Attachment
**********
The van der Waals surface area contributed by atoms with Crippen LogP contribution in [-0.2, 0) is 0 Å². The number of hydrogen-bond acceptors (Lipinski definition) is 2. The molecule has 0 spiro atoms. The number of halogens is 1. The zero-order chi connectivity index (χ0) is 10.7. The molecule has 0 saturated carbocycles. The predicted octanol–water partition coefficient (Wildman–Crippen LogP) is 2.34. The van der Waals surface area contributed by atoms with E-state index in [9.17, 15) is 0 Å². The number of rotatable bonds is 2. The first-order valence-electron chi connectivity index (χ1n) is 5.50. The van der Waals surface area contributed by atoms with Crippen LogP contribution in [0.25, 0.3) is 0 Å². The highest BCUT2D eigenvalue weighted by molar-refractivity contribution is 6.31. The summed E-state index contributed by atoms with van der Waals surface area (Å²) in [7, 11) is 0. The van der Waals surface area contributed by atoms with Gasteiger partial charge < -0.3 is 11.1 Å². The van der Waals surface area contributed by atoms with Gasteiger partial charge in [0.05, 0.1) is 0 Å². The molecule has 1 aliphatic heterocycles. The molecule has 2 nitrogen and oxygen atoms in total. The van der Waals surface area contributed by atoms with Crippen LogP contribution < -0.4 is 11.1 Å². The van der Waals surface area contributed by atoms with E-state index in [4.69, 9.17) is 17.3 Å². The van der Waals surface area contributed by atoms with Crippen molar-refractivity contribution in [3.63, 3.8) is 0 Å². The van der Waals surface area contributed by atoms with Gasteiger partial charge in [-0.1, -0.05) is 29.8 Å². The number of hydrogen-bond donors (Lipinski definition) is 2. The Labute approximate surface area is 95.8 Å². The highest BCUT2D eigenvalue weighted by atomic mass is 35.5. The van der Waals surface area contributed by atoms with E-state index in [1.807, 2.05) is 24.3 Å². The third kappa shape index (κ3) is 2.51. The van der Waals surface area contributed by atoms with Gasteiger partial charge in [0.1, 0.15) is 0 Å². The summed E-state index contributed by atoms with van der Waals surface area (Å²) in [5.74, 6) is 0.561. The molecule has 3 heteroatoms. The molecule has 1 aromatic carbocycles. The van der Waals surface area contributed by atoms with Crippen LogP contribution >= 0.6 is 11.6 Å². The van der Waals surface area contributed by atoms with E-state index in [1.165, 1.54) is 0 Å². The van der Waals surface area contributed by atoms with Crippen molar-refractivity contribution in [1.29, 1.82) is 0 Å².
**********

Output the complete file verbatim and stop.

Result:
The van der Waals surface area contributed by atoms with Crippen LogP contribution in [-0.2, 0) is 0 Å². The number of hydrogen-bond acceptors (Lipinski definition) is 2. The molecule has 0 spiro atoms. The number of halogens is 1. The zero-order chi connectivity index (χ0) is 10.7. The molecule has 0 saturated carbocycles. The predicted octanol–water partition coefficient (Wildman–Crippen LogP) is 2.34. The van der Waals surface area contributed by atoms with E-state index in [9.17, 15) is 0 Å². The number of rotatable bonds is 2. The first-order valence-electron chi connectivity index (χ1n) is 5.50. The van der Waals surface area contributed by atoms with Crippen LogP contribution in [0.25, 0.3) is 0 Å². The highest BCUT2D eigenvalue weighted by molar-refractivity contribution is 6.31. The summed E-state index contributed by atoms with van der Waals surface area (Å²) in [7, 11) is 0. The van der Waals surface area contributed by atoms with Gasteiger partial charge < -0.3 is 11.1 Å². The van der Waals surface area contributed by atoms with Gasteiger partial charge in [0.05, 0.1) is 0 Å². The molecule has 1 aliphatic heterocycles. The molecule has 2 nitrogen and oxygen atoms in total. The van der Waals surface area contributed by atoms with Crippen LogP contribution < -0.4 is 11.1 Å². The van der Waals surface area contributed by atoms with E-state index in [4.69, 9.17) is 17.3 Å². The van der Waals surface area contributed by atoms with Crippen molar-refractivity contribution in [3.63, 3.8) is 0 Å². The van der Waals surface area contributed by atoms with Gasteiger partial charge in [-0.1, -0.05) is 29.8 Å². The number of hydrogen-bond donors (Lipinski definition) is 2. The Labute approximate surface area is 95.8 Å². The highest BCUT2D eigenvalue weighted by atomic mass is 35.5. The van der Waals surface area contributed by atoms with E-state index in [1.807, 2.05) is 24.3 Å². The third kappa shape index (κ3) is 2.51. The van der Waals surface area contributed by atoms with Gasteiger partial charge in [0.1, 0.15) is 0 Å². The summed E-state index contributed by atoms with van der Waals surface area (Å²) in [5.74, 6) is 0.561. The molecule has 3 heteroatoms. The molecule has 1 aromatic carbocycles. The van der Waals surface area contributed by atoms with Crippen LogP contribution >= 0.6 is 11.6 Å². The van der Waals surface area contributed by atoms with E-state index in [1.165, 1.54) is 0 Å². The van der Waals surface area contributed by atoms with Crippen molar-refractivity contribution in [1.29, 1.82) is 0 Å².